Yes, this is a dream, and logistically, politically, historically it more of a nightmare than an dream. But, I live now in the land of endless possibilities and NASA just sent us the first amazing pictures of Pluto. Why shouldn’t I dream big?
Is it truly impossible?
Certainly not. This scenario I described is an average mountain vacation in the Alps, and I experienced many of them throughout the last few decades.

I grew up in southern part of Germany the foothills of the Alps. Many of my Summer vacations were spend roaming the valleys and hills, playing in the streams as a kid and scaling peaks as a teenager. It’s a different world over there, but it also showed me that it’s possible.

I’ve watched and greatly enjoyed Ken Burns’ epic PBS Special on the National Park, but I would never consider myself an expert in the history of National Parks and other Federal and State regulated recreational areas.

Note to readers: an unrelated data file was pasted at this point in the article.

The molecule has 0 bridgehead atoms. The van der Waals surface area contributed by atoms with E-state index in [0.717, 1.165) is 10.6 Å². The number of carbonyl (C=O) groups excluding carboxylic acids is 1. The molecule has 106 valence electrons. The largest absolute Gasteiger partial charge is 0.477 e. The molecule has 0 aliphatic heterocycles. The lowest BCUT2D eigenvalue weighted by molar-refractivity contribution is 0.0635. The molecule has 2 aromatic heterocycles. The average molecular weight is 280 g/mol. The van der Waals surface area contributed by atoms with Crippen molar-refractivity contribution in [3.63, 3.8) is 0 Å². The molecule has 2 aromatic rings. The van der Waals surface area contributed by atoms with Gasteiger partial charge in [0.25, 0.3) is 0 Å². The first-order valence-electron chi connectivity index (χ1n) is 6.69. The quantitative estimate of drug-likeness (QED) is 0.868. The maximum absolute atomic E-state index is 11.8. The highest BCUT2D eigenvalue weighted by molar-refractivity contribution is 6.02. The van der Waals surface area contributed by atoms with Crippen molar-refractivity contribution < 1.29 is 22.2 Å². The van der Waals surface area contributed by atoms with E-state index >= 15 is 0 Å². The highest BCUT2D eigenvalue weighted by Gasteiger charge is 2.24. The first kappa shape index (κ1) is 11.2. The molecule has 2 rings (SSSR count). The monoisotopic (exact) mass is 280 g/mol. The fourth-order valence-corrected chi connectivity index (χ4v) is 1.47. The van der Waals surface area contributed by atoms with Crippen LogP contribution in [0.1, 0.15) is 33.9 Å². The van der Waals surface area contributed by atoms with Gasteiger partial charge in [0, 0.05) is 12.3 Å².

The way I see it, there are there are currently two main experiences for visitors to National Parks.
The classic, traditional approach, the way National Parks have been enjoyed by Americans for many decades:
You take your car, drive through to the gate and stop at every scenic view point on the way to the main Visitor Center and Lodge. There you park the car, grab you camera, take a few shots of the surrounding area. Perhaps you hike a simple trail, eat an overpriced hot dog served by a National hospitality chain, and you buy a t-shirt.
There’s nothing wrong with this experience for most Americans. If you arrive wearing flip flops and a tank top you expect a shopping mall atmosphere, and that’s okay, I suppose.